Top candidates will also use the “biggest mistakes” part of the question to display a sense of ownership for any weak points in the project.
Great Interview Questions To Help You Hire The Right Person
You want to hire the best possible people for your team. And the best time to find out whether a candidate falls under that âbest possible peopleâ umbrella?
Interviews are your opportunity to get to know potential candidates and explore whether theyâre the right fit for your organization . But the only way youâre going to get the information that you need to make the right hiring decision â for your team, your company, and the candidate â is if you ask the right questions.
Letâs take a look at 21 of the best interview questions to ask during your next interview.
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What Are You Most Excited About In This Company’s Future
Want to inject a little positivity into your phone call with HR? Ask them what has them pumped up right now. What motivates them to get up in the morning? Put yourself in HR’s shoes: Wouldn’t you love to answer this question, especially if you love the company you work for?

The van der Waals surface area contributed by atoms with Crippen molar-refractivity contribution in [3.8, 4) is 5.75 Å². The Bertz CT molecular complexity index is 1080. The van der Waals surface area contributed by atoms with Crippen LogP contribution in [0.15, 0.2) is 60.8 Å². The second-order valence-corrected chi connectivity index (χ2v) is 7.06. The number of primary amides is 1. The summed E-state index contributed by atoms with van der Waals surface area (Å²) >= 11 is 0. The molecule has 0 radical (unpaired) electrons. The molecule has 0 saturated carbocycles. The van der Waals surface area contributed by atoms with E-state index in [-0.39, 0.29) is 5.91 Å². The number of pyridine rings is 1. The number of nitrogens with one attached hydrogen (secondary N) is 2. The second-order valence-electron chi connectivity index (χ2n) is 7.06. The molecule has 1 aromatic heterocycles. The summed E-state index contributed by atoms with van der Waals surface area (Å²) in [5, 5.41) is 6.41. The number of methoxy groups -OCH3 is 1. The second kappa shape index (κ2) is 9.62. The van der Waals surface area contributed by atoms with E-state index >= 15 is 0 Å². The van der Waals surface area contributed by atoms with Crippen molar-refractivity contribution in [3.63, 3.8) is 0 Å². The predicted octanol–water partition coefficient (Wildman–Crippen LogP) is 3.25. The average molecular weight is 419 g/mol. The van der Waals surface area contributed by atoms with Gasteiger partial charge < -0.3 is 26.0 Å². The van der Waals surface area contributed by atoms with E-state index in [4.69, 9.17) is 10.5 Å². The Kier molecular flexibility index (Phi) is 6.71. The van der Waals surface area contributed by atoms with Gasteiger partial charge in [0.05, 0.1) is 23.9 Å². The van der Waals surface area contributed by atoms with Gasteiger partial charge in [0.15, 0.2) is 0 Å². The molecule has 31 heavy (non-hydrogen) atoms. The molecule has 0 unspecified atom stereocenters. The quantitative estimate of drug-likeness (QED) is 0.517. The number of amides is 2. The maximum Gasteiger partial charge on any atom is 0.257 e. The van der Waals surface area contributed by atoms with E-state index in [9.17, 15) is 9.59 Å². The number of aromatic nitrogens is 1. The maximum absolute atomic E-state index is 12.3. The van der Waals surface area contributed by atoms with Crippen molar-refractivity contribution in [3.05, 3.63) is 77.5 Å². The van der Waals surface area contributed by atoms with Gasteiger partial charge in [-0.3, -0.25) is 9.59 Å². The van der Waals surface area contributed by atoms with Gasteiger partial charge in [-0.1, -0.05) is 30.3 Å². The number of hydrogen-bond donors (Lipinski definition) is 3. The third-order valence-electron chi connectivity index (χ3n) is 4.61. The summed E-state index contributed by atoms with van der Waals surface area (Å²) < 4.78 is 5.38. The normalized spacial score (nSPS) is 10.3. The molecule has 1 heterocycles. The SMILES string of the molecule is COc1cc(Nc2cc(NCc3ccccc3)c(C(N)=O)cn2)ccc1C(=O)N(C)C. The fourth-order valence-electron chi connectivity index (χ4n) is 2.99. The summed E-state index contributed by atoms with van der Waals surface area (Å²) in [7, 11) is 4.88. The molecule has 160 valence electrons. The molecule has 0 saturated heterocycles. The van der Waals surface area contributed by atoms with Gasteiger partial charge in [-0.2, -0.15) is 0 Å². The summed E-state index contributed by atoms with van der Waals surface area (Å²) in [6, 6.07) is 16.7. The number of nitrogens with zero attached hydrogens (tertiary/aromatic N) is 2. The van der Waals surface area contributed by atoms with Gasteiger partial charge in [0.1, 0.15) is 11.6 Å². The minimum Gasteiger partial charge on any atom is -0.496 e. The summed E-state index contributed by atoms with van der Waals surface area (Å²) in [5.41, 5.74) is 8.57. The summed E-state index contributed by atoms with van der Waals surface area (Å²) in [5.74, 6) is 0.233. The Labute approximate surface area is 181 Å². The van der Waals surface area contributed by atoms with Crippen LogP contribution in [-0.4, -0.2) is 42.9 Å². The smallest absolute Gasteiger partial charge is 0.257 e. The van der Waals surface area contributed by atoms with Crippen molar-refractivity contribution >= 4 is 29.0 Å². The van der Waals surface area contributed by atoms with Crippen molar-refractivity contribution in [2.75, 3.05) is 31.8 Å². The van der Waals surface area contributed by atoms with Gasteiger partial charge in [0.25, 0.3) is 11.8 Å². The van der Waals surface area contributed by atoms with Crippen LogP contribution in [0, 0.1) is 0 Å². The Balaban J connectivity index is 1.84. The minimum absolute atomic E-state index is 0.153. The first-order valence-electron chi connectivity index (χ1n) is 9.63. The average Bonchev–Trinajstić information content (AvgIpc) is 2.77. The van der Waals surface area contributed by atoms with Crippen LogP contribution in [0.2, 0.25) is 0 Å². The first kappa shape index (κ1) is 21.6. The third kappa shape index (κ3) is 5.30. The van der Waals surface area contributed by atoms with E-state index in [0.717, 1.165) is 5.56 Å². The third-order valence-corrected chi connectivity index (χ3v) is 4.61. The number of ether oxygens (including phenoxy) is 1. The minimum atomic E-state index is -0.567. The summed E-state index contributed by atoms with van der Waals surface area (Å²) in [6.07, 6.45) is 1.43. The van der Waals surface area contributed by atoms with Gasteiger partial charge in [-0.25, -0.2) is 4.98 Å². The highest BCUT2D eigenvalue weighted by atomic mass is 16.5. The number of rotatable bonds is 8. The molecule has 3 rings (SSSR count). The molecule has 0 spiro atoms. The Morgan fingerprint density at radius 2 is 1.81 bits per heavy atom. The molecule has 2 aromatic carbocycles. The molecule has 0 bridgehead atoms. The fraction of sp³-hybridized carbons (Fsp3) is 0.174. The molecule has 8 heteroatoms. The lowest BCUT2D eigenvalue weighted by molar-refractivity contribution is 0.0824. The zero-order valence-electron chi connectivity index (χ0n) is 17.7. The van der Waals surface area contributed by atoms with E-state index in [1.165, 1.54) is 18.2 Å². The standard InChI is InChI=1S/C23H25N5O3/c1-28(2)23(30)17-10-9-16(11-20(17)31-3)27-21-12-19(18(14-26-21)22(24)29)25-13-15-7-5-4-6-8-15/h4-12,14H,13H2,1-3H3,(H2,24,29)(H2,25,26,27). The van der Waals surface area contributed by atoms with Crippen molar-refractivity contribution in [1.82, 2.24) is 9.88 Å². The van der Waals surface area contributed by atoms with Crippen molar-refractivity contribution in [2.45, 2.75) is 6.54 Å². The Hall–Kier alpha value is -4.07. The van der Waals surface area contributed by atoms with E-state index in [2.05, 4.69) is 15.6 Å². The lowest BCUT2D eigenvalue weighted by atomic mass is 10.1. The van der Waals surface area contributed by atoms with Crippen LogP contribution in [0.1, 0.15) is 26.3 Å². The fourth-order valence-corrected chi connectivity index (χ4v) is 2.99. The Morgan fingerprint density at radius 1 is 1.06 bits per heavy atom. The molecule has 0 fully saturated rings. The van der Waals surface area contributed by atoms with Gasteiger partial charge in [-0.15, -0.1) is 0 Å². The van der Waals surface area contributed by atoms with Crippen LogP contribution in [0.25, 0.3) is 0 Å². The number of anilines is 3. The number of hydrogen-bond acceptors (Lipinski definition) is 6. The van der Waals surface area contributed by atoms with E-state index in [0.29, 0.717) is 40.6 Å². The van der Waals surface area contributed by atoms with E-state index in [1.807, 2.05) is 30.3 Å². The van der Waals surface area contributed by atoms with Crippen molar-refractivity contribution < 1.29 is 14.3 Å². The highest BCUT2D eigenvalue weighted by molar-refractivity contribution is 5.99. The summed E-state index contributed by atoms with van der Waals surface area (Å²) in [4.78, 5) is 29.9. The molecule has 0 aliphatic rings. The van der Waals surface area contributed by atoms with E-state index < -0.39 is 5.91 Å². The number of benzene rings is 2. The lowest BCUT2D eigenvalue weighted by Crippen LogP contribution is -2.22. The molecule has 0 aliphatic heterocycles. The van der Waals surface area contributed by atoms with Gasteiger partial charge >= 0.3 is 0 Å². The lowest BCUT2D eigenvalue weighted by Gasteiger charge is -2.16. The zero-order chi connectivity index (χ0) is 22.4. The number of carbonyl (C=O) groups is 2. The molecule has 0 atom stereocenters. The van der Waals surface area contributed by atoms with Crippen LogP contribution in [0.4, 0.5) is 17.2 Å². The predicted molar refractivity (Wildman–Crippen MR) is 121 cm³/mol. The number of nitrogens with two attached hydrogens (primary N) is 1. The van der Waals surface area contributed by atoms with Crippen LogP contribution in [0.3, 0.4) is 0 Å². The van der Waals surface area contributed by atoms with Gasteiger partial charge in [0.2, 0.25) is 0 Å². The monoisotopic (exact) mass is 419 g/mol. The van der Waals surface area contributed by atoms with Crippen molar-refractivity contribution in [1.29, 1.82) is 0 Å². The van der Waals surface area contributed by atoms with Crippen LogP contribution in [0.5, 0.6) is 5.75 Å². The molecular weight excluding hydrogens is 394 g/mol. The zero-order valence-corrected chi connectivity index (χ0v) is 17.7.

Asking the HR rep what they’re most excited about shows them that you, too, thrive on enthusiasm. It also brings the best out in your interviewer — a good headspace for HR to be in as they hand you off to the hiring manager.
Questions On What The Applicant Is Seeking
You know what youre looking for, but what is the candidate looking for? Determining whether a candidate will be a good long-term fit for your organization depends on whether you can offer what the candidate is seeking. For example, maybe the candidate is looking to advance their career as quickly as possible. If you know that there wont be the opportunity for advancement within your organization for some time, then theres a chance that the candidate will just use your company as a stepping stone. They will be more inclined to leave your company if the opportunity for an advanced position becomes available. Ask some of the following questions to know whether your company can provide what the applicant is looking for: